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Most of the erected statues were carved in a single quarry and then somehow transported as far as six miles--despite heights as great as 33 feet and weights up to 82 tons.The abandoned statues, meanwhile, were as much as 65 feet tall and weighed up to 270 tons.The islanders Roggeveen met were totally isolated, unaware that other people existed.Investigators in all the years since his visit have discovered no trace of the islanders’ having any outside contacts: not a single Easter Island rock or product has turned up elsewhere, nor has anything been found on the island that could have been brought by anyone other than the original settlers or the Europeans.The stone platforms were equally gigantic: up to 500 feet long and 10 feet high, with facing slabs weighing up to 10 tons.Roggeveen himself quickly recognized the problem the statues posed: The stone images at first caused us to be struck with astonishment, he wrote, because we could not comprehend how it was possible that these people, who are devoid of heavy thick timber for making any machines, as well as strong ropes, nevertheless had been able to erect such images.Yet despite the Polynesians’ well-deserved fame as a great seafaring people, the Easter Islanders who came out to Roggeveen’s and Cook’s ships did so by swimming or paddling canoes that Roggeveen described as bad and frail. The canoes, only ten feet long, held at most two people, and only three or four canoes were observed on the entire island.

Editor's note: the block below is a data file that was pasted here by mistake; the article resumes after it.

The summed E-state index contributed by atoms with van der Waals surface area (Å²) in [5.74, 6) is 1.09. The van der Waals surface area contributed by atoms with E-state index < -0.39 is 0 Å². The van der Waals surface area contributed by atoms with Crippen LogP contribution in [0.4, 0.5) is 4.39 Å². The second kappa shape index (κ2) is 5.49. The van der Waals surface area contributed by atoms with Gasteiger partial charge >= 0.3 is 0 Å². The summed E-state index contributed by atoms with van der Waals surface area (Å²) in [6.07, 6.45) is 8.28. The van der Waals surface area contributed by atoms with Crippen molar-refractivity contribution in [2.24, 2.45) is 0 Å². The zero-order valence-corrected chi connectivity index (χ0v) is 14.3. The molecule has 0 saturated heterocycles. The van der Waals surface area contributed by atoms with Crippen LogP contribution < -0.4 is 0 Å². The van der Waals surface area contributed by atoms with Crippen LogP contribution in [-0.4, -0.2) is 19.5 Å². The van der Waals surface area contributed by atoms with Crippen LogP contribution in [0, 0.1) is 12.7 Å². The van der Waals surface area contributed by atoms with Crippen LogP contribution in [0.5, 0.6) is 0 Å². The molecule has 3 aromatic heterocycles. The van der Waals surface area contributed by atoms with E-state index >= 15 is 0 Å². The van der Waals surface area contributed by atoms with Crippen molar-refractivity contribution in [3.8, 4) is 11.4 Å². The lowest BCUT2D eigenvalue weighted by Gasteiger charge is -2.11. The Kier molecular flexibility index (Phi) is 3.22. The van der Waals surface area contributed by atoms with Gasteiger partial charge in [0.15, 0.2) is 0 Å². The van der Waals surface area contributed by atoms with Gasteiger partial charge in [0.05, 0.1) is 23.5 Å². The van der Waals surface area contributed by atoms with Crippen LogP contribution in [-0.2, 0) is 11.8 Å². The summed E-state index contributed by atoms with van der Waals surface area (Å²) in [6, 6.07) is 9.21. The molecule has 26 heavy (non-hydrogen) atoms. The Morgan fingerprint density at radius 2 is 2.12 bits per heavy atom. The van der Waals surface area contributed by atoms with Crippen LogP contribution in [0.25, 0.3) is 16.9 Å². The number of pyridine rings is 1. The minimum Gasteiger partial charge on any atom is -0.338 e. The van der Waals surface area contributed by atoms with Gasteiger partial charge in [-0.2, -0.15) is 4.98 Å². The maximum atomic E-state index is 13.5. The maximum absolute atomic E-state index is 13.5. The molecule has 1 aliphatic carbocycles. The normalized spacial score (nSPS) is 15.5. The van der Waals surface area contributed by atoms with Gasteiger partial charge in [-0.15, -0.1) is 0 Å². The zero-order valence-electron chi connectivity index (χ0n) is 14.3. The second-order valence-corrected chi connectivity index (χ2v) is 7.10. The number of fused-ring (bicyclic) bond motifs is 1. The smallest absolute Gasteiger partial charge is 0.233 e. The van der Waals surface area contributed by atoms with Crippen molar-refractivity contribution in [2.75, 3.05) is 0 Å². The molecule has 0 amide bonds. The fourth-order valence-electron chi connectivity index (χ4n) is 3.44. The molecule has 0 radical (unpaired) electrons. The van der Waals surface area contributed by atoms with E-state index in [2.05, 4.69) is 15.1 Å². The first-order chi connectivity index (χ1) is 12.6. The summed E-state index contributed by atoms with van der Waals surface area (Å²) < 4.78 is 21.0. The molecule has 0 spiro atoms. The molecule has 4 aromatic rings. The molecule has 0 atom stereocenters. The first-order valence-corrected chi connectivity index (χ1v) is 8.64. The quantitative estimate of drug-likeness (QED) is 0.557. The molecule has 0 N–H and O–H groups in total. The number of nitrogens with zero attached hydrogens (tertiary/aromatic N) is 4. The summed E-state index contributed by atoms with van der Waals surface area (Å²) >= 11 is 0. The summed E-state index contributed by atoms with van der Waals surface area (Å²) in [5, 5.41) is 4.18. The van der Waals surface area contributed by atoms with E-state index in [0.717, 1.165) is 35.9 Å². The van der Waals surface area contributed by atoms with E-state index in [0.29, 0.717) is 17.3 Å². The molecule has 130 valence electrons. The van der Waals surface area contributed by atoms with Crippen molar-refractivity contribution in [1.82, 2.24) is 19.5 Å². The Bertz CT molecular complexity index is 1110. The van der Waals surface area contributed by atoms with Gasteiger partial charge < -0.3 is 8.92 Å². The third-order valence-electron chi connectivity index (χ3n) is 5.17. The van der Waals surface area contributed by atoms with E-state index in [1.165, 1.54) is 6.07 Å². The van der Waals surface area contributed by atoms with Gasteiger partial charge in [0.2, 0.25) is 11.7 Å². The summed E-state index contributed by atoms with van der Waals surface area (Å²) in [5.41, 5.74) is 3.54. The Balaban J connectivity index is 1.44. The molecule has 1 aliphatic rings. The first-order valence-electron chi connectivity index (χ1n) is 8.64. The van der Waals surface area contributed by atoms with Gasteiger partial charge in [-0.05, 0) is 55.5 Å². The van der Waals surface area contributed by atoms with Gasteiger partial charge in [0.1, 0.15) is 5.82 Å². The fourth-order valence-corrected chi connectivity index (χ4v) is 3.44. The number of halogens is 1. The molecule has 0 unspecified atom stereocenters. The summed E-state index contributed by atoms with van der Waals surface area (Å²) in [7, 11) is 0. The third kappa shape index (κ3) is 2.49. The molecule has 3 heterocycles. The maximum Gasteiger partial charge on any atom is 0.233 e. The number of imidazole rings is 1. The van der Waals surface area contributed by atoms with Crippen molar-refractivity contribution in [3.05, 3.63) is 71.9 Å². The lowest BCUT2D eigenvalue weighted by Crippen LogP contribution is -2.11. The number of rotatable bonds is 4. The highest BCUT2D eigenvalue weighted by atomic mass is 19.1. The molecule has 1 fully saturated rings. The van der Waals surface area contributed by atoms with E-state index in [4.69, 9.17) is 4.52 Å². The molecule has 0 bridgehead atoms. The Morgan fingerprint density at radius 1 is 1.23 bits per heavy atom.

Modern botanists have identified only 47 species of higher plants native to Easter, most of them grasses, sedges, and ferns.The island derives its name from its discovery by the Dutch explorer Jacob Roggeveen, on Easter (April 5) in 1722.Roggeveen’s first impression was not of a paradise but of a wasteland: We originally, from a further distance, have considered the said Easter Island as sandy; the reason for that is this, that we counted as sand the withered grass, hay, or other scorched and burnt vegetation, because its wasted appearance could give no other impression than of a singular poverty and barrenness.Their native animals included nothing larger than insects, not even a single species of native bat, land bird, land snail, or lizard. European visitors throughout the eighteenth and early nineteenth centuries estimated Easter’s human population at about 2,000, a modest number considering the island’s fertility.As Captain James Cook recognized during his brief visit in 1774, the islanders were Polynesians (a Tahitian man accompanying Cook was able to converse with them). But as they lack the knowledge and particularly the materials for caulking and making tight the great number of seams of the canoes, these are accordingly very leaky, for which reason they are compelled to spend half the time in bailing.